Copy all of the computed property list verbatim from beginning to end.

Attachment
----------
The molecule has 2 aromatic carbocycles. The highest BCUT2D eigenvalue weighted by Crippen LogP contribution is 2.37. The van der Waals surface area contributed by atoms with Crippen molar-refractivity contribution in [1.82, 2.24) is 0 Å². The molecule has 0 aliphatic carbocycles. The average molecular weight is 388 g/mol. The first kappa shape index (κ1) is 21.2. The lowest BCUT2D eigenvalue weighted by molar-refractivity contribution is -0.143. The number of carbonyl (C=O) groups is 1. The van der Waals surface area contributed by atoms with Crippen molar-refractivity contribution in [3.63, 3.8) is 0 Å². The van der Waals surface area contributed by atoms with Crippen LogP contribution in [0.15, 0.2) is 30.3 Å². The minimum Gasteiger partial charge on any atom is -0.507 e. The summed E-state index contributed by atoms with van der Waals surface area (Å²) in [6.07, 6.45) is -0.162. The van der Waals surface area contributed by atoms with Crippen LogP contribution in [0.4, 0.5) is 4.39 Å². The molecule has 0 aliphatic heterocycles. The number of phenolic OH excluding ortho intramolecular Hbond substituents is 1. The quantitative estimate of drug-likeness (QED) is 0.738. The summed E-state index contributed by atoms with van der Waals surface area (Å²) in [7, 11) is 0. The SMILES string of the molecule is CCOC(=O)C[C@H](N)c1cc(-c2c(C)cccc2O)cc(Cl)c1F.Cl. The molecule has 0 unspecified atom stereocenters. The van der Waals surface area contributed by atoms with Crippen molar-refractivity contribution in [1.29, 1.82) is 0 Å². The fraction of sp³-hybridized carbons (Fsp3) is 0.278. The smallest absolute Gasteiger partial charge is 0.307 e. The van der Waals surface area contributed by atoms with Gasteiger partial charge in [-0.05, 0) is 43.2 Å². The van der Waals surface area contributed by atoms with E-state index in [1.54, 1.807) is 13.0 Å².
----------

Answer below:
The molecule has 2 aromatic carbocycles. The highest BCUT2D eigenvalue weighted by Crippen LogP contribution is 2.37. The van der Waals surface area contributed by atoms with Crippen molar-refractivity contribution in [1.82, 2.24) is 0 Å². The molecule has 0 aliphatic carbocycles. The average molecular weight is 388 g/mol. The first kappa shape index (κ1) is 21.2. The lowest BCUT2D eigenvalue weighted by molar-refractivity contribution is -0.143. The number of carbonyl (C=O) groups is 1. The van der Waals surface area contributed by atoms with Crippen molar-refractivity contribution in [3.63, 3.8) is 0 Å². The van der Waals surface area contributed by atoms with Crippen LogP contribution in [0.15, 0.2) is 30.3 Å². The minimum Gasteiger partial charge on any atom is -0.507 e. The summed E-state index contributed by atoms with van der Waals surface area (Å²) in [6.07, 6.45) is -0.162. The van der Waals surface area contributed by atoms with Crippen LogP contribution in [0.4, 0.5) is 4.39 Å². The molecule has 0 aliphatic heterocycles. The number of phenolic OH excluding ortho intramolecular Hbond substituents is 1. The quantitative estimate of drug-likeness (QED) is 0.738. The summed E-state index contributed by atoms with van der Waals surface area (Å²) in [7, 11) is 0. The SMILES string of the molecule is CCOC(=O)C[C@H](N)c1cc(-c2c(C)cccc2O)cc(Cl)c1F.Cl. The molecule has 0 unspecified atom stereocenters. The van der Waals surface area contributed by atoms with Crippen molar-refractivity contribution in [1.29, 1.82) is 0 Å². The fraction of sp³-hybridized carbons (Fsp3) is 0.278. The smallest absolute Gasteiger partial charge is 0.307 e. The van der Waals surface area contributed by atoms with Gasteiger partial charge in [-0.05, 0) is 43.2 Å². The van der Waals surface area contributed by atoms with E-state index in [1.54, 1.807) is 13.0 Å².